Night at the Museum: The Blue Monster

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Shadowed Monster at Cape Cod Museum of Natural History

Spooky and dangerous things lurk in the shadows of a darkened museum at night.  Since childhood we’ve known, despite what silly adults tried to tell us, that monsters hide in the corner of lightless rooms, wedge themselves behind drapes, and lie motionless under beds until our eyes become heavy and close in a moment of weakness.  We knew what scratched against the window in a passing storm.  We knew what moved curtains in a still,  breezeless night.  We knew what made those creaking sounds in the hallway.  We knew what lay beneath.

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With some trepidation we accepted the invitation of the Cape Cod Museum of Natural History in Brewster to give a near Halloween, nighttime presentation on sea turtle strandings and the new NMLC marine animal hospital in Buzzards Bay.  Shortly after setting up our equipment came the fateful words that must have channeled Vincent Price from too many horror classics in the last century.  “Would you like to spend some time in the museum while you’re waiting for the audience to arrive?  The lights are out, but you can still find your way around,” tempted the museum’s office manager and institutional memory, Julie O’Neil.

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Moon Jellies Shine in Reflective Glow of Emergency Lights

As we creaked down the stairs to the darkened basement museum, edging against the wall so that no gobblin could sneak behind us, we rounded a blind corner to spy a column of moon jellies swirling like shimmering ghosts in the reflective glow of corridor overheads.  Beautiful, graceful and definitely “mood setting” for a Night in the Museum.

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Night at the Museum: The Blue Monster

What they neglected to tell us, what no one had mentioned, was the legendary Blue Monster that haunts the Cape Cod Museum of Natural History.  Part Hydra, part Medusa, part Gorgon, this terrifying spectre with bulbous eyes, prickly horns and snake-like appendages has taken hold of one of the museum tanks, patiently waiting for some unsuspecting visitor to stumble in the dark.  Beware, Ye Who Tread Where No Mortal Should Venture!

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Crabby Prisoner Held in the Blue Monster’s Lair

Still blissfully ignorant of the Blue Monster, but nervously wary of the creatures of the dark, we pressed onward through the shadows.  We found scratching against a glass cage to our right a really crabby prisoner who had been trapped by the museum’s Blue Monster.  You could almost make out his muffled screams for help mouthed through the watery cell.

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Midnight Mugging

We shined the beam of our pocket flashlight on another glass cell and uncovered what appeared to be a midnight mugging as one painted turtle held down another in the darkened caverns of the museum.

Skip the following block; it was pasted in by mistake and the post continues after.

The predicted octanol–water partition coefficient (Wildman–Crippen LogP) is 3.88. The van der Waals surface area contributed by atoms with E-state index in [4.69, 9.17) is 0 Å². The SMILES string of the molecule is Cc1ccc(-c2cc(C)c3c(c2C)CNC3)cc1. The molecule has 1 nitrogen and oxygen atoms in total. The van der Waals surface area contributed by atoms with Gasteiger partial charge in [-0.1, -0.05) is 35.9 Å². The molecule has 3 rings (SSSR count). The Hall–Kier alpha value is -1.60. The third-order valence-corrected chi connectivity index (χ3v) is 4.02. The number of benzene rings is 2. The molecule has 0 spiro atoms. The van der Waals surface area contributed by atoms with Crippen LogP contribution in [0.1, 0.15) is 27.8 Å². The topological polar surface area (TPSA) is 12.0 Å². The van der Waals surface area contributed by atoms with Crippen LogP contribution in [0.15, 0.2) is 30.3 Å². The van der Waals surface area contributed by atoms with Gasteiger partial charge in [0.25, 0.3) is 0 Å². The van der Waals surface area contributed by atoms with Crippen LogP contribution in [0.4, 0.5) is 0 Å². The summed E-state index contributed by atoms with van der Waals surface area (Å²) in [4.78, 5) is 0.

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Nervous Young Striped Bass

In a nearby tank a juvenile striped bass floated silently in the dark, listening to scratching, scratching, scratching, rapping coming from around the hallway bend.  We looked at each other.  Could this be the terrible Lord of the Lair who cast such an aura of fear among his minions?

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Blue Monsters Emerges from the Shadows

Yes, we could see outlines of the Blue Monster as he emerged from a dark corner.  The camera’s infrared detector caught movement and snapped a somewhat shadowy mugshot of the culprit.

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No turning back!  The monster stood between us and the stairway to freedom and back to the museum auditorium.  THE SHOW MUST GO ON … monster or no monster.  So, we trained our camera flash on the creature and clicked a series of images, blinding him momentarily and allowing us to escape into the light above.

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Don Lewis Discusses the Marine Animal Rescue Cycle

After our nerves settled, the presentation proved a success thanks to the gracious hosting and wonderful facilities of the Cape Cod Museum of Natural History.

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Bob Dwyer, Julie O’Neil and Don Lewis

Our very special thanks go out to Bob Dwyer, Executive Director, and Julie O’Neil, Office Manager and recently designated Hero of the Environment.  I’m personally hopeful that the blue sign over Bob’s right shoulder and the red sign over my left shoulder in this picture snapped by Sue Wieber Nourse don’t portend a secret message subliminally transmitted by the Blue Monster below.

For a truly exceptional experience, day or night (!!!!), we recommend you visit the Cape Cod Museum of Natural History in Brewster.

Postscript:  For those who may be interested, the shadowy “monster” in the first image above is a juvenile snapping turtle in its darkened tank.  We’ll leave the identification of the Blue Gorgon to your own imagination.

2 Responses to “Night at the Museum: The Blue Monster”

  1. […] the original post: Night at the Museum: The Blue Monster « Turtle Journal Share and […]

  2. DenzelWpar says:

    Hello there, Happy halloween!!!